The Language of Clothes
Alison Lurie has speculated in some of her essays on the ways dress can be understood as a language, and she presumably intends to show how in The Language of Clothes. She begins, after a preliminary bow to semiology, by analogizing the parts of dress to the parts of speech and styles of dress to styles of utterance. In this vein she deals at length with clothing as it corresponds to verbal phenomena such as slang, cliché, polite formulas, insults, lies, expletives, and ritual speech, generally expanding the hackneyed term “statement.” There is no end to the exfoliations of the theme: foreign languages and their fluent or inept use, foreign accents, stammering—Lurie sweeps over a broad range of spoken behavior, remarking on how it might be matched up with habits of dress. Fortunately, she is not entirely serious about all this—she does not really think ruffles are like adjectives—and she has another purpose in using the analogy. Indeed, her book is less and exploration of dress as a possible language than a very different kind of manifesto—it is an attempt to demonstrate the superiority of language to clothes.
By stressing the raw communicativeness of clothing, the sheer inability of dress to “shut up,” Lurie suggests that the “language” of clothes is basically a primitive babble, often tiresomely intrusive, out of which we can regularly form messages with only fairly simple meanings or combined meanings. If dress really is the kind of language Lurie superficially observes it to be, it is a woefully undeveloped one for use by complex human beings. As she would describe it, it is a form of speech with no literature.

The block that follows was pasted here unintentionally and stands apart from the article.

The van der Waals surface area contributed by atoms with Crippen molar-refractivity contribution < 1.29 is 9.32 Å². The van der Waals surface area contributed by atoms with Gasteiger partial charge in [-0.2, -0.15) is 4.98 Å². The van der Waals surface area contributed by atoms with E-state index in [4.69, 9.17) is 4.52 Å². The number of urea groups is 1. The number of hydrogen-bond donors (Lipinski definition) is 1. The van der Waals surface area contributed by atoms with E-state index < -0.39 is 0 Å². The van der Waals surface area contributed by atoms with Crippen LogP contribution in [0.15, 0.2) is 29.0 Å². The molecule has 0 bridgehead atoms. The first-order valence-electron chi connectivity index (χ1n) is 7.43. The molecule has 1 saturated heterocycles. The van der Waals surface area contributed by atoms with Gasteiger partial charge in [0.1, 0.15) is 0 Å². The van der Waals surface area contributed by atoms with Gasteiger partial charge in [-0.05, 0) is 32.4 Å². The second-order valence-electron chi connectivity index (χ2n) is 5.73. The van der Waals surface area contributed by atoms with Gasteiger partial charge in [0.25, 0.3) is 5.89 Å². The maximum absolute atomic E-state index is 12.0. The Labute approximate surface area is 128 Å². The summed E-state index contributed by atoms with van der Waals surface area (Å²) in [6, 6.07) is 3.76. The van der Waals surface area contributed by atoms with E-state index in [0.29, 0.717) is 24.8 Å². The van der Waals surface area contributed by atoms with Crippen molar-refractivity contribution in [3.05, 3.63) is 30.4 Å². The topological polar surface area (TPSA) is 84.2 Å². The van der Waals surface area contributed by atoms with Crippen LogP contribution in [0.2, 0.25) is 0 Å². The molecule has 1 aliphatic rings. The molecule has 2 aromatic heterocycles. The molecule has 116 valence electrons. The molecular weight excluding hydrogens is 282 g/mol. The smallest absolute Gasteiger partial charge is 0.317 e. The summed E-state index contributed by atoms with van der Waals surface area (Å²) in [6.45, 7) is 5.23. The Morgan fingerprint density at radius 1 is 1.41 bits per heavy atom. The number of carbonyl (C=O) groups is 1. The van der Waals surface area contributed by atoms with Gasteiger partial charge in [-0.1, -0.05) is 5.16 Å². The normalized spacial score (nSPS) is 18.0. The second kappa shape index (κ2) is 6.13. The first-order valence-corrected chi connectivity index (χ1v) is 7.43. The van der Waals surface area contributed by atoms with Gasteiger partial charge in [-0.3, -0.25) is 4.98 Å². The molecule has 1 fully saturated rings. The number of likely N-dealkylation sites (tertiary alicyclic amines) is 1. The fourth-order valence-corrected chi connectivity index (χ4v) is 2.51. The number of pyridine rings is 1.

Lurie’s linguistic view of clothing leaves out the actual visual forms clothes take, with all their evolving meanings in the imaginative life—those formal conventions and inventions and representations that have shaped the drama and fiction of dress. Like art, clothes represent a constantly revised accord between private fantasy and collective tradition. All “messages” of clothing, as the pervasive presence of mirrors suggests, are in part reflexive. They may produce private satisfactions of which the significance or even the existence is lost to immediate public view. If dress works at all like language, it might possibly be said to work the way poetry does, even though most garments are hardly poetic.
The “language of clothes” is largely pictorial. It works rather like the visual language of the movies, where we are accustomed to having private fantasy jibe with public commercial fantasies, on a common visual ground that also forms part of a figurative tradition. Any individual costume has the impact of a picture, not a map—a single imaginative construction, not a diagram. It is first to be seen, not read—or rather, it must be seen whole in order to be read at all. Alison Lurie’s book tends to advance the idea that we can read without seeing and then believe we understand. Because clothing still gets thought of …